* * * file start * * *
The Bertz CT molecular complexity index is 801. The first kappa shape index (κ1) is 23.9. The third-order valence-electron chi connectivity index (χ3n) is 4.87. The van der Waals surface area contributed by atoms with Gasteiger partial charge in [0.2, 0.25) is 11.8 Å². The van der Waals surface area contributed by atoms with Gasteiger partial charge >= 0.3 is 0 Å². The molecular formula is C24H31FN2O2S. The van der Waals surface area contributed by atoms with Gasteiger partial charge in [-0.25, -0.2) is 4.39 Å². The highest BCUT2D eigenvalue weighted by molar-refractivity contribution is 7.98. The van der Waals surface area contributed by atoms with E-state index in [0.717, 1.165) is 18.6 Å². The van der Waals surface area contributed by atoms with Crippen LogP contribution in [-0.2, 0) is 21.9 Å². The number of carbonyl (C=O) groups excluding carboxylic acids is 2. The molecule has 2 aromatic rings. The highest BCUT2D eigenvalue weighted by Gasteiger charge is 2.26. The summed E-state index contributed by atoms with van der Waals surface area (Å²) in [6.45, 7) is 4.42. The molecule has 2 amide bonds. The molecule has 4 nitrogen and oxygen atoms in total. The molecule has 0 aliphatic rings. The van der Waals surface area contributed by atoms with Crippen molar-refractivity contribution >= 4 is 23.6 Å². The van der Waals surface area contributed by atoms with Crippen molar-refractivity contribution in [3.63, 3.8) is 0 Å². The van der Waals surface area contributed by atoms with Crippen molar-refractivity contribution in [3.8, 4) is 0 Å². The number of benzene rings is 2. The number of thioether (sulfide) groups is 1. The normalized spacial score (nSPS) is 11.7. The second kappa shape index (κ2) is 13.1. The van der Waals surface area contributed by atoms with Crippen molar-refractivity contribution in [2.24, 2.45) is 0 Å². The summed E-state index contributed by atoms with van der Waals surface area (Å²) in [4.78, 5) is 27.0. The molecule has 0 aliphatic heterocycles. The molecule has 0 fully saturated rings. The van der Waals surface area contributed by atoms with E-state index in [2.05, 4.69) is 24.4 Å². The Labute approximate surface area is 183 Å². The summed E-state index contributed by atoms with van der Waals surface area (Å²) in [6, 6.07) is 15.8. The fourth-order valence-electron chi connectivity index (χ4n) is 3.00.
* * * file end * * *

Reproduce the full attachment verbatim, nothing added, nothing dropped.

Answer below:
The Bertz CT molecular complexity index is 801. The first kappa shape index (κ1) is 23.9. The third-order valence-electron chi connectivity index (χ3n) is 4.87. The van der Waals surface area contributed by atoms with Gasteiger partial charge in [0.2, 0.25) is 11.8 Å². The van der Waals surface area contributed by atoms with Gasteiger partial charge >= 0.3 is 0 Å². The molecular formula is C24H31FN2O2S. The van der Waals surface area contributed by atoms with Gasteiger partial charge in [-0.25, -0.2) is 4.39 Å². The highest BCUT2D eigenvalue weighted by molar-refractivity contribution is 7.98. The van der Waals surface area contributed by atoms with E-state index in [0.717, 1.165) is 18.6 Å². The van der Waals surface area contributed by atoms with Crippen LogP contribution in [-0.2, 0) is 21.9 Å². The number of carbonyl (C=O) groups excluding carboxylic acids is 2. The molecule has 2 aromatic rings. The highest BCUT2D eigenvalue weighted by Gasteiger charge is 2.26. The summed E-state index contributed by atoms with van der Waals surface area (Å²) in [6.45, 7) is 4.42. The molecule has 2 amide bonds. The molecule has 4 nitrogen and oxygen atoms in total. The molecule has 0 aliphatic rings. The van der Waals surface area contributed by atoms with Crippen molar-refractivity contribution >= 4 is 23.6 Å². The van der Waals surface area contributed by atoms with Crippen molar-refractivity contribution in [3.63, 3.8) is 0 Å². The van der Waals surface area contributed by atoms with Crippen molar-refractivity contribution in [3.8, 4) is 0 Å². The number of benzene rings is 2. The number of thioether (sulfide) groups is 1. The normalized spacial score (nSPS) is 11.7. The second kappa shape index (κ2) is 13.1. The van der Waals surface area contributed by atoms with Crippen molar-refractivity contribution in [2.24, 2.45) is 0 Å². The summed E-state index contributed by atoms with van der Waals surface area (Å²) in [4.78, 5) is 27.0. The molecule has 0 aliphatic heterocycles. The molecule has 0 fully saturated rings. The van der Waals surface area contributed by atoms with E-state index in [2.05, 4.69) is 24.4 Å². The Labute approximate surface area is 183 Å². The summed E-state index contributed by atoms with van der Waals surface area (Å²) in [6, 6.07) is 15.8. The fourth-order valence-electron chi connectivity index (χ4n) is 3.00.